Institute for Rural Journalism and Community Issues
MINNEAPOLIS -- The use of drones for journalism is likely to be limited mainly to large news organizations for a while because of the requirements for a license to pilot unmanned aircraft, and adoption may be slow, an expert in the field said during a session at the national journalism educators' convention Thursday.
|University of Nebraska professor Matt Waite with drones|
Waite is holding an overbooked "bootcamp" next weekend to prepare about 60 would-be drone pilots for the Federal Aviation Administration exam. He said the test material includes "a lot of minutiae" that are unrelated to unmanned aircraft. "It is a lot of stuff, and I'm afraid it is going to chase off too many journalists."
But he said as more organizations use drones and an insurance market for them is stabilized, that will encourage more usage. The images available are amazing, said Katie Culver, a professor of journalism ethics at the University of Wisconsin.
Culver said that in debates over drones, news organizations haven't been as aggressive as they should be in speaking up for their First Amendment right to gather news and information.
Waite, Culver and Jacksonville University journalism professor Courtney Barclay appeared at the annual convention of the Association for Education in Journalism and Mass Communications in Minneapolis. They discussed not only the legalities surrounding unmanned aircraft, but the ethics.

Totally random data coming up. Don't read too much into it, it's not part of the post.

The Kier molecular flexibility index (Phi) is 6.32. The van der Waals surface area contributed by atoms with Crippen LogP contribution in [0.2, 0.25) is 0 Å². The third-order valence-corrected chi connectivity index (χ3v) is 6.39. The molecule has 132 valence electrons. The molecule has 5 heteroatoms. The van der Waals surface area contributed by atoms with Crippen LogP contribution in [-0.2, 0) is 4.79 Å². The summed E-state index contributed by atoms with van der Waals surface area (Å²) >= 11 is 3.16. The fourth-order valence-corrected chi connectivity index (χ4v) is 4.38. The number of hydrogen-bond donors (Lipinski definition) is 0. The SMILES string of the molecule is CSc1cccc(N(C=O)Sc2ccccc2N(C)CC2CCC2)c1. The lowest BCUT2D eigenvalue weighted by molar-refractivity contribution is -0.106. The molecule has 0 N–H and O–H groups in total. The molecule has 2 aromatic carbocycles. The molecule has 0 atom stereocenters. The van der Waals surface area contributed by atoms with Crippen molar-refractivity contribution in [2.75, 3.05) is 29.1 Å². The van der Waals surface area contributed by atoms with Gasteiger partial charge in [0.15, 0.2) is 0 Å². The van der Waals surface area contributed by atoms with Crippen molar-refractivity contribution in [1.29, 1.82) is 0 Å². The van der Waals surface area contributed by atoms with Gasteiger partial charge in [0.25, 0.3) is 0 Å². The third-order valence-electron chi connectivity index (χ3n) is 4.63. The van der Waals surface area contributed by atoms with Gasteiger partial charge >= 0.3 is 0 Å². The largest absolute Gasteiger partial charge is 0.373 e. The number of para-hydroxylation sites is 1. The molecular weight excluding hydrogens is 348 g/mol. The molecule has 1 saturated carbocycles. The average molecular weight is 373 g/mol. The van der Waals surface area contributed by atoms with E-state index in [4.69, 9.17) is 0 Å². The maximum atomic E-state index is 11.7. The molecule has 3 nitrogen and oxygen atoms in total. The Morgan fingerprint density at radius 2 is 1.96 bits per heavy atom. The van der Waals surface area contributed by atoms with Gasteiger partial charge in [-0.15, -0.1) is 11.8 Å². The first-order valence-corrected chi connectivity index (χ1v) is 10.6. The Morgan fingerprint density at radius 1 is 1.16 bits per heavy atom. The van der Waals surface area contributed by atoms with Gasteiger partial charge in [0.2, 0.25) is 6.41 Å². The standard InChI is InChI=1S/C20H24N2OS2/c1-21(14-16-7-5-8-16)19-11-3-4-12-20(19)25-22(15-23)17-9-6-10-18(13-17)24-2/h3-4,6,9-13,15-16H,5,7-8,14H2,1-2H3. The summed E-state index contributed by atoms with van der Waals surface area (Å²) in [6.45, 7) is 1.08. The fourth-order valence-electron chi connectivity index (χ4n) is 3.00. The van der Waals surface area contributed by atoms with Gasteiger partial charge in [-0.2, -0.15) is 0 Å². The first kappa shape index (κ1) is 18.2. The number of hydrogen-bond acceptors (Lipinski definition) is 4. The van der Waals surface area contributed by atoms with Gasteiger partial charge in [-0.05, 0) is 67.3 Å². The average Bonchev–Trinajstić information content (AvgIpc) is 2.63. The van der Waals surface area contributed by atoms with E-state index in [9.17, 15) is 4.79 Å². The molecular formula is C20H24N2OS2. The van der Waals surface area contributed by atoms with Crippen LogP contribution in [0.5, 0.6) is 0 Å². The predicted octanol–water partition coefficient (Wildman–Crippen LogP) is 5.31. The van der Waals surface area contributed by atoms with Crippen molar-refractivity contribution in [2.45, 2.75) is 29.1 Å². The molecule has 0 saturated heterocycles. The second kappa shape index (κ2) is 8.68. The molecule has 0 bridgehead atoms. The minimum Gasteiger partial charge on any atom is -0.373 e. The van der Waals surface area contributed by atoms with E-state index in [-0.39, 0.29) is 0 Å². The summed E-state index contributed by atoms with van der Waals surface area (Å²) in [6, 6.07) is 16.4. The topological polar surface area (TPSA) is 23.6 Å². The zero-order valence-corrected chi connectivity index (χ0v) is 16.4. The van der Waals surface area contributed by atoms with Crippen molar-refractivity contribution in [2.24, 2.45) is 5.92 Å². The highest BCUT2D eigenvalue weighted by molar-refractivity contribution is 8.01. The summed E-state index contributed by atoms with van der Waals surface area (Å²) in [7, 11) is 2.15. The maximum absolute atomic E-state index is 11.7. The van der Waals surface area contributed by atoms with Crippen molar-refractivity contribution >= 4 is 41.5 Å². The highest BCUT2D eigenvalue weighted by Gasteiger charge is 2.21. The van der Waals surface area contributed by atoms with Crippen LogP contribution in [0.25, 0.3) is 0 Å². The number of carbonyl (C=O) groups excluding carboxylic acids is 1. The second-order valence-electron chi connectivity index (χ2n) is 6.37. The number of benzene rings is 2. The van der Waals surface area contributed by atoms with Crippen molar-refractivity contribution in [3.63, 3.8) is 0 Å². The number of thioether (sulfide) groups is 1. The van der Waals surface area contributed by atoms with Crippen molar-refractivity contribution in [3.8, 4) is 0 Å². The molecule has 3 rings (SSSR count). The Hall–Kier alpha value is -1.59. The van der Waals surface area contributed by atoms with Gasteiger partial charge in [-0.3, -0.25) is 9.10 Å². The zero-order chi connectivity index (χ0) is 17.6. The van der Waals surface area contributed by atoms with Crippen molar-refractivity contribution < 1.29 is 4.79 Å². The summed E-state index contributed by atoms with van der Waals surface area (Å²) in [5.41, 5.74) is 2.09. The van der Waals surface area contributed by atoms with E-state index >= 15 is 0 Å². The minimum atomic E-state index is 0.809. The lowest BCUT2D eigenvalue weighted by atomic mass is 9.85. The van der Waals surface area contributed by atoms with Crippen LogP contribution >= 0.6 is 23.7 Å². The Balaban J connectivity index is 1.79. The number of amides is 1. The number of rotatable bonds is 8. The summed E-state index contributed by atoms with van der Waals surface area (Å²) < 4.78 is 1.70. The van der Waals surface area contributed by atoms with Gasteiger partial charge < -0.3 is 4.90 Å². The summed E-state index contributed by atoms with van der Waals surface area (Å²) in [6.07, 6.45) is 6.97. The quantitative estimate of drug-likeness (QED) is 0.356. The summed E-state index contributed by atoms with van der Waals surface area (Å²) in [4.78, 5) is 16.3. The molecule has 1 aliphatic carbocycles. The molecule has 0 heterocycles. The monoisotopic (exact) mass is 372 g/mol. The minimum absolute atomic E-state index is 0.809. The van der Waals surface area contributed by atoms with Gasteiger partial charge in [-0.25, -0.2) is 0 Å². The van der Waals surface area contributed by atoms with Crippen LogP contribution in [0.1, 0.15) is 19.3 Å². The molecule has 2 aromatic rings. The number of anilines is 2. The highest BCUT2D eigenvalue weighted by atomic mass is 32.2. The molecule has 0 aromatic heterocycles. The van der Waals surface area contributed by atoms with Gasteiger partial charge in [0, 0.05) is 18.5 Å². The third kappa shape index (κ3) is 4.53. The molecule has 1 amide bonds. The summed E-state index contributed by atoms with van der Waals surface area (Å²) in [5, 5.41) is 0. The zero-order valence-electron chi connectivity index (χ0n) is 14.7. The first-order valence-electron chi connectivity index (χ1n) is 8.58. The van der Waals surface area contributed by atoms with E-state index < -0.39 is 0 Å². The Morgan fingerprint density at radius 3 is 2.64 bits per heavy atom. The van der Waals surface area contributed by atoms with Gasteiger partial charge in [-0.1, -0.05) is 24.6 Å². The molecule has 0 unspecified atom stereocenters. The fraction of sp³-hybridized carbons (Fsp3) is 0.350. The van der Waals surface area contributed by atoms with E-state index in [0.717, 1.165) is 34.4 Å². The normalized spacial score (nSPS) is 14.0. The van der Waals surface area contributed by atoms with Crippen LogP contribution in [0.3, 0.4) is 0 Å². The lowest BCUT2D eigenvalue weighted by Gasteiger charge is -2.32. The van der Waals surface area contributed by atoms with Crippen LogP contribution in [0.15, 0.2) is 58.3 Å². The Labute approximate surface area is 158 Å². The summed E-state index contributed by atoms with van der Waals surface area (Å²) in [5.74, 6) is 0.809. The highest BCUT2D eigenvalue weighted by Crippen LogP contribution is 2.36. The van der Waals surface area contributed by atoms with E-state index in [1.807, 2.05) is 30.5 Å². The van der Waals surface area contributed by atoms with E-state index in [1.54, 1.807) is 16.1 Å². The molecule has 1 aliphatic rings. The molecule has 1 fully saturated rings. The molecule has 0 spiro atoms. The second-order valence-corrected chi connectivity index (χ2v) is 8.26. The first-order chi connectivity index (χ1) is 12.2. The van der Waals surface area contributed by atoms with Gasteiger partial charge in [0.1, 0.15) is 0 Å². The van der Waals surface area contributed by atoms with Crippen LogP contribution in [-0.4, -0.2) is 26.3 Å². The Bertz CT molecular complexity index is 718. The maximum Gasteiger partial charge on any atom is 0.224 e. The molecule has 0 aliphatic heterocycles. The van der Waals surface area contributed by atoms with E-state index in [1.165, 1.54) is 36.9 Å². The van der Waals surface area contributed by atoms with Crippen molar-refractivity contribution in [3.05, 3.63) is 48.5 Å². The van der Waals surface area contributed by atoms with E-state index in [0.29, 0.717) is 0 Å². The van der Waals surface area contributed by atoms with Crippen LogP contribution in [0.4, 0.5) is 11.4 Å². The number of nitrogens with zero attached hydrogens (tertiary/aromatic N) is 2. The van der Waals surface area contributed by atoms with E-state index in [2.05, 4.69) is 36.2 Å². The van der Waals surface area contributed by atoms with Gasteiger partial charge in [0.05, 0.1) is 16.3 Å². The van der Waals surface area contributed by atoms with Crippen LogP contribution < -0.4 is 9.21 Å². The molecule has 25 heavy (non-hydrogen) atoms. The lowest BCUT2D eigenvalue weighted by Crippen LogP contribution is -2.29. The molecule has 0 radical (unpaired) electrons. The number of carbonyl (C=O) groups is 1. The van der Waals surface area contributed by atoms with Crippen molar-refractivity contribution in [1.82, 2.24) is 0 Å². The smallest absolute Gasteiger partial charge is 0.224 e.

"Ethics has to start with safety," Waite said, noting that the recently issued federal regulations prohibit flying drones over people.
Culver said she fears many newsrooms will "default to technological determinism" and do what the technology allows, limiting their ethical thinking to possible consequences: What happens if X happens? She said newsrooms are aware of privacy concerns but tend to think of them more in legal terms than ethical terms, and many are more concerned about "getting what is interesting to the public rather than what's in the public interest."
An important question, Culver said, is "What are drones going to do to our credibility as journalists?" She said there is "pretty widely documented public suspicion of civilian drones," with about two-thirds of the population saying they will make things worse and one-third expecting better.
Culver suggested that news organizations follow the example of the Gannett Co. newspapers in Wisconsin and discuss the issue with "focus groups" of citizens.
Waite said most people probably don't know that anyone can legally take and publish a picture of anyone on a street, but state laws may eventually prohibit such photography or video from unmanned aircraft below a 500-foot altitude. "It's important for journalists to understand that use of that technology may be transformative in the public's mind."
Jane Kirtley of the University of Minnesota, moderator of the panel, said some state "ag-gag" laws designed to shield agricultural operations from public scrutiny have been extended to include drones.
Waite said, "Agriculture is talking out of both sides of sides of their mouth," wanting few restrictions on drones for farming but blocking others from flying over farms without permission, as was attempted in the Nebraska legislature.
He said agriculture is much more important to the unmanned-aircraft industry than journalism is: "I've often described journalism as the bug speck on the windshield when it comes to drones."